New Friends Every Week
Welcoming writers into the Salvation South fold means we get to make new friends all the time.
Digging into all the submissions that writers send to Salvation South is often quite the treat.
For instance, this week’s main story, “Potlikker: A Monologue,” came in from Bonnie Schell, a writer about whom I knew absolutely nothing. But after I read her story, I felt I had missed years of special treats, because she’s something else.
If you haven’t read “Potlikker: A Monologue” yet, please flip over there right now and read it. If you’ve already read it, you know this woman has a sharp wit and an amazing way with words. Potlikker, of course, is a substance familiar to most every Southerner, but outsiders to our region, when they first hear the word, are generally dumbfounded. Most of us down here, of course, can manage a decent explanation of delicious and life-giving potlikker. But from now on, whenever I’m asked this question, I plan to refer the asker to Bonnie’s monologue.
“Wasting potlikker means you are plain sorry,” Bonnie writes, and she’s absolutely correct.
According to the biography on Bonnie’s website (which itself is highly recommended reading), Bonnie writes, “They say to write what you know. I don’t know if what I have seen makes me different from others of my generation, but I think my restless brain and creative visions cause me to write from an unconventional and droll perspective. A friend says I write ‘through the eyes of a child, the heart of an adolescent in love, and a wise adult with unconditional acceptance of all of humanity.’”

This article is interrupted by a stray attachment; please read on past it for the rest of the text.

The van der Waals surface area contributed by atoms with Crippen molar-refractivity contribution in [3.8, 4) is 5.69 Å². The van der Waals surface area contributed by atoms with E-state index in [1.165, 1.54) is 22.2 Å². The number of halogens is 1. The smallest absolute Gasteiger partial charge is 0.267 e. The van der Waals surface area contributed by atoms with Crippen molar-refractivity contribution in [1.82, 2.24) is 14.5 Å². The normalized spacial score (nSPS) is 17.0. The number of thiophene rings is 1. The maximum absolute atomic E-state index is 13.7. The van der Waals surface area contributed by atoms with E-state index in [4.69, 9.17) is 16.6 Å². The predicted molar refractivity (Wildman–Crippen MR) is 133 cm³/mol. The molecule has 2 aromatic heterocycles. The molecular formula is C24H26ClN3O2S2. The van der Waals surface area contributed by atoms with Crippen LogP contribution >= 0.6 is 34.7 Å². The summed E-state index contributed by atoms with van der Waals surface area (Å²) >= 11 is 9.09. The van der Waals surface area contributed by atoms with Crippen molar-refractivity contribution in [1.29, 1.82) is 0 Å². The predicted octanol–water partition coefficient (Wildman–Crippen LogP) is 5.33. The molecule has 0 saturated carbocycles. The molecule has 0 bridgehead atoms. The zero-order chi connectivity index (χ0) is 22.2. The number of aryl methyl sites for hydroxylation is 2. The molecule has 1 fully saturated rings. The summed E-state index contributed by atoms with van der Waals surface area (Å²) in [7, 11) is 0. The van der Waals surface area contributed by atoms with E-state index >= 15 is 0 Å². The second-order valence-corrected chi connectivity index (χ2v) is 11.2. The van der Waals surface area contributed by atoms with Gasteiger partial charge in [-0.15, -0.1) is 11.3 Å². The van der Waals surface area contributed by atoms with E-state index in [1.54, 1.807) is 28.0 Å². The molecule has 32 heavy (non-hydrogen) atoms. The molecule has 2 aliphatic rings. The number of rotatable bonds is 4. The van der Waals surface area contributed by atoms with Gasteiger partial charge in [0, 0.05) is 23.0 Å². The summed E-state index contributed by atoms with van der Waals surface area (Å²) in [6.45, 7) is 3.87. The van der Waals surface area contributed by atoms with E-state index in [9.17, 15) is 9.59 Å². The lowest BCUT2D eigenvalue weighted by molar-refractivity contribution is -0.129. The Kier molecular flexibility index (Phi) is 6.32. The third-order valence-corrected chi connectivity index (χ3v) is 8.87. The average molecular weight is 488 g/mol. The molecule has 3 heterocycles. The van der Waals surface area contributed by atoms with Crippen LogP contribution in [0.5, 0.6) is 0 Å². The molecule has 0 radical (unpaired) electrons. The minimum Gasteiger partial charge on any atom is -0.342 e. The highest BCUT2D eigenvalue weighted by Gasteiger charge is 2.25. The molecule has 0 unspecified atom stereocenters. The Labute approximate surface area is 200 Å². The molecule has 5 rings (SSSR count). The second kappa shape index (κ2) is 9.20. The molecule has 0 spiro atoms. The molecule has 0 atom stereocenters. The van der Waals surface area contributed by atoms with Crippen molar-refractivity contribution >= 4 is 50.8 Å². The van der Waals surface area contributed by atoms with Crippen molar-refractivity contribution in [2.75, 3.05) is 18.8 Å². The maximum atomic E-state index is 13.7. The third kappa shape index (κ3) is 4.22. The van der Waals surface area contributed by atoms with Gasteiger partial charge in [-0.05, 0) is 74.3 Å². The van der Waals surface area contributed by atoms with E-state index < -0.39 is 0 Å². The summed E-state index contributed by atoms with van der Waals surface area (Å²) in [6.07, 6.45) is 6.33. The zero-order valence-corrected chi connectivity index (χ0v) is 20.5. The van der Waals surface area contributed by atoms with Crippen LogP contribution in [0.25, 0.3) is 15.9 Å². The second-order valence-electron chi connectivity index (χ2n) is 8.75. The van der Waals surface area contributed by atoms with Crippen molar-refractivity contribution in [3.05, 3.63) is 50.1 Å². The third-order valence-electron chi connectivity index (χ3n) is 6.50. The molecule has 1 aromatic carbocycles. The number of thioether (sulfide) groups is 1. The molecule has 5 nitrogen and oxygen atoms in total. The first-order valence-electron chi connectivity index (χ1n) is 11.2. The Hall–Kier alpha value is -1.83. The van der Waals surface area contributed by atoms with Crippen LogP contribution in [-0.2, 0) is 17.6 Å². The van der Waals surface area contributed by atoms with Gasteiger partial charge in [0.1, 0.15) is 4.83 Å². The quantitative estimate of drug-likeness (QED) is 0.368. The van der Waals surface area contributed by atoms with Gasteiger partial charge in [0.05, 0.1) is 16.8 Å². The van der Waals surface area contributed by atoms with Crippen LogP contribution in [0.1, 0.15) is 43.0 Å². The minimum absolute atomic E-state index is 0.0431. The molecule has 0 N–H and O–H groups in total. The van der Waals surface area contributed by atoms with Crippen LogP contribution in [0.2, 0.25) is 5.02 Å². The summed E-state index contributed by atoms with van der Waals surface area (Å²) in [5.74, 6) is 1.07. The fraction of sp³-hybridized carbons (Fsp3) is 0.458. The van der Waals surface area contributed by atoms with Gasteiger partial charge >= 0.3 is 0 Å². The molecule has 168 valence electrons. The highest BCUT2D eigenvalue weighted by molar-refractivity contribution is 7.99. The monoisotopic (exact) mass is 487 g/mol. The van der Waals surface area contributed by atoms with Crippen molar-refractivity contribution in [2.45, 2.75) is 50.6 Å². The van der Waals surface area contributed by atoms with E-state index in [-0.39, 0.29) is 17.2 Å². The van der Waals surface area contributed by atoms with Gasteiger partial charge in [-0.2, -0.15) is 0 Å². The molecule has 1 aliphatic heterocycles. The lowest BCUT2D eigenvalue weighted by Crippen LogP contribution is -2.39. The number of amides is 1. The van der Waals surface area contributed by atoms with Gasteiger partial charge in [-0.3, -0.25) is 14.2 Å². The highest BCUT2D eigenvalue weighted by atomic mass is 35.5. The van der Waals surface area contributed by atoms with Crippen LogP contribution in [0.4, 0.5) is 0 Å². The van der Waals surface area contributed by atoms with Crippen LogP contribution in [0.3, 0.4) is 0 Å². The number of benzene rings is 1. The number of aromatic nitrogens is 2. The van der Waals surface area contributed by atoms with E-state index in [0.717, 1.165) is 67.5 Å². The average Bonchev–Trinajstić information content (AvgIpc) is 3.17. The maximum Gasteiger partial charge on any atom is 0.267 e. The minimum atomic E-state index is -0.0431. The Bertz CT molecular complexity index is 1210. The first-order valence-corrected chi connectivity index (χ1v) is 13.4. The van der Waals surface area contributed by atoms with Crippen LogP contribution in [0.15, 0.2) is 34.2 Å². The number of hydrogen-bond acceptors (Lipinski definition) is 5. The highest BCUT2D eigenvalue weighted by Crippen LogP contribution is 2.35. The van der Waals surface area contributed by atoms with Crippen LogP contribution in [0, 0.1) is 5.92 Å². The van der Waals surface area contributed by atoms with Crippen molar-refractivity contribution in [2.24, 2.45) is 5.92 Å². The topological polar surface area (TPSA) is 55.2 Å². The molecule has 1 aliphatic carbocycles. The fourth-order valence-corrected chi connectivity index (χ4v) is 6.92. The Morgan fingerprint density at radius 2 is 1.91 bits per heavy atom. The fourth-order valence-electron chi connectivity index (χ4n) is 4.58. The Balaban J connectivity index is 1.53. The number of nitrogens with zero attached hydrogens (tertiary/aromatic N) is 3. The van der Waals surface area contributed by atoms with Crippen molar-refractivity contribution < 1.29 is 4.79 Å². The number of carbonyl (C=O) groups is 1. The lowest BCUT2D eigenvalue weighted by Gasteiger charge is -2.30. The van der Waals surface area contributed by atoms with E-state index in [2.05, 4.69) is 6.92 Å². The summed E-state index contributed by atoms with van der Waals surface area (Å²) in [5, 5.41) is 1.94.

Every time we welcome a new writer into the pages of Salvation South, we make a new friend. A great example is James Seawel, the author of last week’s touching and funny story “Gunshark.” I’ve already had enough email exchanges with James to know that we are kindred spirits. I knew that we were from the first time I read his story. His descriptions of Sundays at the Palestine Church of Christ in Arkansas echoed with great accuracy my own childhood experiences at Pleasant Valley Baptist Church in North Georgia. It’s a long way from Atlanta to Arkansas, where James lives, but someday some way we will engineer a chance for us to spend some quality talking time together.
I hope I can do the same with Bonnie Schell. She was raised here in Atlanta but lives now in Asheville, North Carolina. I can’t wait until she and I can spend a few hours together over coffee or some good food. Maybe even some greens and potlikker. I am absolutely convinced that she will make me laugh uproariously.
When your job makes you new friends almost ever week, then you’ve got a good job. I’m grateful for mine. If you’ve got stories about your Southern childhood or observations about life in the South, you might want to write them down and then hit the “Submit” button on the top of our website. We’d like to be friends with you, too.